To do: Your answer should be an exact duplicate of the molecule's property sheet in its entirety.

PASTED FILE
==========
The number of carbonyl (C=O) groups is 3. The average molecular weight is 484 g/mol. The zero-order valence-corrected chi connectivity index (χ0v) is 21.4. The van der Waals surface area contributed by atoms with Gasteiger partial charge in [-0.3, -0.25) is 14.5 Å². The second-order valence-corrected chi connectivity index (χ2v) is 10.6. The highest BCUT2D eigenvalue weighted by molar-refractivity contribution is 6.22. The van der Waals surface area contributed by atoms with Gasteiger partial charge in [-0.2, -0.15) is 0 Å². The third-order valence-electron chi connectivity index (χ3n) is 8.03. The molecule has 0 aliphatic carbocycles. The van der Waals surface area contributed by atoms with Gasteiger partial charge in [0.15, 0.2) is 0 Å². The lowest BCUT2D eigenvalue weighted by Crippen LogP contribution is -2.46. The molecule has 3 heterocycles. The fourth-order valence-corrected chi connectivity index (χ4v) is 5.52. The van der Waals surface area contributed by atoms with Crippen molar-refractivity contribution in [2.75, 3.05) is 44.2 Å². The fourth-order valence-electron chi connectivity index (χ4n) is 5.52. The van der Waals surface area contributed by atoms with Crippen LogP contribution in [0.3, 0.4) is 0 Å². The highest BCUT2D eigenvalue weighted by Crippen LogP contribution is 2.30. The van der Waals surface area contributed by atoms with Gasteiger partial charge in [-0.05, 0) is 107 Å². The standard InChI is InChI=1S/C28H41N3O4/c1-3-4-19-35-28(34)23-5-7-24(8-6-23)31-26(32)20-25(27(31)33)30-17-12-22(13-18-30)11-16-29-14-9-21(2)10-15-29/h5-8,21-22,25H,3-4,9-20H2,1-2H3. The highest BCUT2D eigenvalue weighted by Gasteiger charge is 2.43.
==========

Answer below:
The number of carbonyl (C=O) groups is 3. The average molecular weight is 484 g/mol. The zero-order valence-corrected chi connectivity index (χ0v) is 21.4. The van der Waals surface area contributed by atoms with Gasteiger partial charge in [-0.3, -0.25) is 14.5 Å². The second-order valence-corrected chi connectivity index (χ2v) is 10.6. The highest BCUT2D eigenvalue weighted by molar-refractivity contribution is 6.22. The van der Waals surface area contributed by atoms with Gasteiger partial charge in [-0.2, -0.15) is 0 Å². The third-order valence-electron chi connectivity index (χ3n) is 8.03. The molecule has 0 aliphatic carbocycles. The van der Waals surface area contributed by atoms with Gasteiger partial charge in [0.15, 0.2) is 0 Å². The lowest BCUT2D eigenvalue weighted by Crippen LogP contribution is -2.46. The molecule has 3 heterocycles. The fourth-order valence-corrected chi connectivity index (χ4v) is 5.52. The van der Waals surface area contributed by atoms with Crippen molar-refractivity contribution in [2.75, 3.05) is 44.2 Å². The fourth-order valence-electron chi connectivity index (χ4n) is 5.52. The van der Waals surface area contributed by atoms with Crippen LogP contribution in [0.3, 0.4) is 0 Å². The highest BCUT2D eigenvalue weighted by Crippen LogP contribution is 2.30. The van der Waals surface area contributed by atoms with Gasteiger partial charge in [-0.05, 0) is 107 Å². The standard InChI is InChI=1S/C28H41N3O4/c1-3-4-19-35-28(34)23-5-7-24(8-6-23)31-26(32)20-25(27(31)33)30-17-12-22(13-18-30)11-16-29-14-9-21(2)10-15-29/h5-8,21-22,25H,3-4,9-20H2,1-2H3. The highest BCUT2D eigenvalue weighted by Gasteiger charge is 2.43.